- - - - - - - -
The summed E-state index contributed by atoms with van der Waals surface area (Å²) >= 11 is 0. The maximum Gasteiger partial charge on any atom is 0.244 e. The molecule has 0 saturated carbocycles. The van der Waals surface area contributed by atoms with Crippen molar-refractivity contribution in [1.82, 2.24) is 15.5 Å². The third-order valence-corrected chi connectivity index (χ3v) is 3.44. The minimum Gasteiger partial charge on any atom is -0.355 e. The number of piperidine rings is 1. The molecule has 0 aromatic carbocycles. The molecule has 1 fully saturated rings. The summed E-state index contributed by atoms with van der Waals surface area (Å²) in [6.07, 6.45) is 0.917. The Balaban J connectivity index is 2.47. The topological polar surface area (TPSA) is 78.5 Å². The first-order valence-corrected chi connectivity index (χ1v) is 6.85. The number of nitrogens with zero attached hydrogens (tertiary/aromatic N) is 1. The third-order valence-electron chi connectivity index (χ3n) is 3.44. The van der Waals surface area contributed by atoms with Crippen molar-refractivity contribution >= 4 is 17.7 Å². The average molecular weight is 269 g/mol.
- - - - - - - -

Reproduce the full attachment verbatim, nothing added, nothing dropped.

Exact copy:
The summed E-state index contributed by atoms with van der Waals surface area (Å²) >= 11 is 0. The maximum Gasteiger partial charge on any atom is 0.244 e. The molecule has 0 saturated carbocycles. The van der Waals surface area contributed by atoms with Crippen molar-refractivity contribution in [1.82, 2.24) is 15.5 Å². The third-order valence-corrected chi connectivity index (χ3v) is 3.44. The minimum Gasteiger partial charge on any atom is -0.355 e. The number of piperidine rings is 1. The molecule has 0 aromatic carbocycles. The molecule has 1 fully saturated rings. The summed E-state index contributed by atoms with van der Waals surface area (Å²) in [6.07, 6.45) is 0.917. The Balaban J connectivity index is 2.47. The topological polar surface area (TPSA) is 78.5 Å². The first-order valence-corrected chi connectivity index (χ1v) is 6.85. The number of nitrogens with zero attached hydrogens (tertiary/aromatic N) is 1. The third-order valence-electron chi connectivity index (χ3n) is 3.44. The van der Waals surface area contributed by atoms with Crippen molar-refractivity contribution >= 4 is 17.7 Å². The average molecular weight is 269 g/mol.